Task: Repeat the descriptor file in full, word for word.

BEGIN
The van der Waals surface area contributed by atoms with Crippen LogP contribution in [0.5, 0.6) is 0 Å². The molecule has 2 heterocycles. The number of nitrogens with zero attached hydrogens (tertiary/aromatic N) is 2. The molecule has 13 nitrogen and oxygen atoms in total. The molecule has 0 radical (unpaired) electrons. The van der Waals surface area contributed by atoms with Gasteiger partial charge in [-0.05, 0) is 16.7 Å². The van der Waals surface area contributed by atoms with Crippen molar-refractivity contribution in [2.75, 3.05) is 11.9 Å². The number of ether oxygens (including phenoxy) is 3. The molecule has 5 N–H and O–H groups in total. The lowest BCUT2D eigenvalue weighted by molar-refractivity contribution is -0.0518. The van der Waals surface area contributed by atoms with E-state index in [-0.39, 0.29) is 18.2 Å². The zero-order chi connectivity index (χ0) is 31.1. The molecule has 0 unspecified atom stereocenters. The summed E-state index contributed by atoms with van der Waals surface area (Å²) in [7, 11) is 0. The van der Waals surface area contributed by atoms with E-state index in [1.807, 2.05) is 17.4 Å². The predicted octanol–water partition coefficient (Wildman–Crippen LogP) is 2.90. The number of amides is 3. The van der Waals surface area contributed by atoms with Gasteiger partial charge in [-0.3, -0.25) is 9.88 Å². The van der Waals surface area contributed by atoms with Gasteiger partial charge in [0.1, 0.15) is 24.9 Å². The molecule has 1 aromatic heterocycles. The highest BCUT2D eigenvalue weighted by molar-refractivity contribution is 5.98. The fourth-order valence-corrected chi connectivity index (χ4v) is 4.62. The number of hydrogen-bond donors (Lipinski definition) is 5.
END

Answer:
The van der Waals surface area contributed by atoms with Crippen LogP contribution in [0.5, 0.6) is 0 Å². The molecule has 2 heterocycles. The number of nitrogens with zero attached hydrogens (tertiary/aromatic N) is 2. The molecule has 13 nitrogen and oxygen atoms in total. The molecule has 0 radical (unpaired) electrons. The van der Waals surface area contributed by atoms with Gasteiger partial charge in [-0.05, 0) is 16.7 Å². The van der Waals surface area contributed by atoms with Crippen molar-refractivity contribution in [2.75, 3.05) is 11.9 Å². The number of ether oxygens (including phenoxy) is 3. The molecule has 5 N–H and O–H groups in total. The lowest BCUT2D eigenvalue weighted by molar-refractivity contribution is -0.0518. The van der Waals surface area contributed by atoms with E-state index in [-0.39, 0.29) is 18.2 Å². The zero-order chi connectivity index (χ0) is 31.1. The molecule has 0 unspecified atom stereocenters. The summed E-state index contributed by atoms with van der Waals surface area (Å²) in [7, 11) is 0. The van der Waals surface area contributed by atoms with E-state index in [1.807, 2.05) is 17.4 Å². The predicted octanol–water partition coefficient (Wildman–Crippen LogP) is 2.90. The number of amides is 3. The van der Waals surface area contributed by atoms with Gasteiger partial charge in [-0.3, -0.25) is 9.88 Å². The van der Waals surface area contributed by atoms with Gasteiger partial charge in [0.1, 0.15) is 24.9 Å². The molecule has 1 aromatic heterocycles. The highest BCUT2D eigenvalue weighted by molar-refractivity contribution is 5.98. The fourth-order valence-corrected chi connectivity index (χ4v) is 4.62. The number of hydrogen-bond donors (Lipinski definition) is 5.